Complications of Vasculitis

Vasculitis can be mild, but more severe cases can cause complications and even be life-threatening. Some of the complications of vasculitis include:

  • Aneurysm. If the blood vessel stretches, it can bulge and risks bursting. If it bursts, it can cause dangerous bleeding inside the body.
  • Stroke, vision changes, and memory loss. If vasculitis blocks blood flow to the brain, it can cause brain function problems.
  • Heart attack. If vasculitis blocks blood flow to the heart, you can have a heart attack.
  • Kidney failure. If vasculitis is in the blood vessels of the kidneys, it can lead to kidney problems.

Vasculitis Diagnosis

Because vasculitis isn’t just one disease, there are different ways of diagnosing it. You should always consult your doctor if you have vasculitis symptoms. Your doctor may refer you to a specialist for treatment, depending on your symptoms and medical history.

The earlier your doctor diagnoses vasculitis, the better your chances of getting it under control.

Depending on your symptoms, your doctor may order:

  • Blood tests — Certain antibodies might indicate vasculitis.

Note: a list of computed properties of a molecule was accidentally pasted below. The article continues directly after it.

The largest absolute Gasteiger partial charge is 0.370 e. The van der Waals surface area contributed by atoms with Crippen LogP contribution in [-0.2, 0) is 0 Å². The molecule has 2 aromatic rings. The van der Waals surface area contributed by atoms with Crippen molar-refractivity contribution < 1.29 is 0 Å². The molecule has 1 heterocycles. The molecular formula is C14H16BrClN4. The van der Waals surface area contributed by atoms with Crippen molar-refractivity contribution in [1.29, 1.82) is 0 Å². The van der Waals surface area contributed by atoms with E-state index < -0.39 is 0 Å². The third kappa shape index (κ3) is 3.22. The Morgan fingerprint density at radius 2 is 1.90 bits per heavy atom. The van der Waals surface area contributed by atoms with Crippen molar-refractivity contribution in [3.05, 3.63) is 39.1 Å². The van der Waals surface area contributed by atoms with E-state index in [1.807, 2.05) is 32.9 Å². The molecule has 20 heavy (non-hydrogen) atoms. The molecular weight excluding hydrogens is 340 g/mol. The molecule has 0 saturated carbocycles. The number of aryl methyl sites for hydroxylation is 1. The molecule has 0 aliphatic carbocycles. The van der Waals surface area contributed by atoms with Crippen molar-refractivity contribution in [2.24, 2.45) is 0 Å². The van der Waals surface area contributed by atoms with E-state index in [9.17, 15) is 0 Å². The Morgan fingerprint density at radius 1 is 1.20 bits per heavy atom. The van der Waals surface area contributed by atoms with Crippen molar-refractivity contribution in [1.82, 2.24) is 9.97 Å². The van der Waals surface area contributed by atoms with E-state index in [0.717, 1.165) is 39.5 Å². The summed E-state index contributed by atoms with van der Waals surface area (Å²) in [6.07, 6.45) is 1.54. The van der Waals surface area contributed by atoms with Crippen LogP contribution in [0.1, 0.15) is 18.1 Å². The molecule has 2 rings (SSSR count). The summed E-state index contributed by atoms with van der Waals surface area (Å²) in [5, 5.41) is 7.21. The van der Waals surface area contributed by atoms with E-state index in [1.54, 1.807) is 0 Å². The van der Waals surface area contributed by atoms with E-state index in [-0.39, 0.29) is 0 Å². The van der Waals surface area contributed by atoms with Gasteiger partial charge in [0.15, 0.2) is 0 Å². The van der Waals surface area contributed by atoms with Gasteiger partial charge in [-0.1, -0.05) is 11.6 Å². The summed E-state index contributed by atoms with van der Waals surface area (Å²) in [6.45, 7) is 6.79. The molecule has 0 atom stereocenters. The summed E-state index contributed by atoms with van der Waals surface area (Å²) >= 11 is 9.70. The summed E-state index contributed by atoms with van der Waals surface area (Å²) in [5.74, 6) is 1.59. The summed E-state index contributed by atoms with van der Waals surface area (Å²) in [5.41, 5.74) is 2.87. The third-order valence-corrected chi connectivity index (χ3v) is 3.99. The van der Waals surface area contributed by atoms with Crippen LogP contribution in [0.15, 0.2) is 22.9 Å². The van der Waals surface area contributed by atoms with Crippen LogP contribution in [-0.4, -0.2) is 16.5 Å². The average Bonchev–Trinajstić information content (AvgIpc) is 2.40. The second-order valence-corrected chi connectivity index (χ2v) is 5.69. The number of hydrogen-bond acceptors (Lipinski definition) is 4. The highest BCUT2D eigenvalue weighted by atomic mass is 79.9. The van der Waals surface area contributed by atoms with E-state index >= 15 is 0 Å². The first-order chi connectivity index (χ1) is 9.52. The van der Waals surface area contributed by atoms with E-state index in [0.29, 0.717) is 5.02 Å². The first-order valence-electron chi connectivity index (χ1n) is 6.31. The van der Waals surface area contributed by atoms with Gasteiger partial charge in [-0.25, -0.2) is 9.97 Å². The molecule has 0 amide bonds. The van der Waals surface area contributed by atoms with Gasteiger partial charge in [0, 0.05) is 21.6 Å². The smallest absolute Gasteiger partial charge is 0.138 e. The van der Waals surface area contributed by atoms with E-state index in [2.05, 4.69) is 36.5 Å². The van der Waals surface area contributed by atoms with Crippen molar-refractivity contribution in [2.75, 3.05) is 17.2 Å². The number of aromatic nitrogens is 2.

• Urine tests — This allows your doctor to check for kidney damage.
  • Imaging tests (x-rays, EKG, CT scans, MRI scans, and ultrasound) — This allows your doctor see if there is inflammation in the blood vessels.
  • Angiography — This procedure involves a doctor injecting dye into the blood to show inflammation on imaging tests more clearly.
  • Biopsy — This procedure involves a doctor takes tissue samples from an organ to look for signs of inflammation.

Vasculitis Treatment

Vasculitis treatment depends on what type of vasculitis you have. A mild case of vasculitis might go away on its own without treatment. The main goal of vasculitis treatment is to slow or stop the inflammation of the blood vessels.

Multidisciplinary care

Many different types of doctors may work together to coordinate your vasculitis care. Some of them are:

  • Rheumatologists
  • Nephrologists
  • Pulmonologists
  • Dermatologists
  • Ophthalmologists
  • Neurologists
  • Otolaryngologists
  • Cardiologists
  • Vascular surgeons


Doctors often treat vasculitis with a strong drug such as a corticosteroid for a few months. The goal is to calm the inflammation and put the vasculitis in remission. Later, your doctor may prescribe a long-term milder drug to keep flare-ups at bay.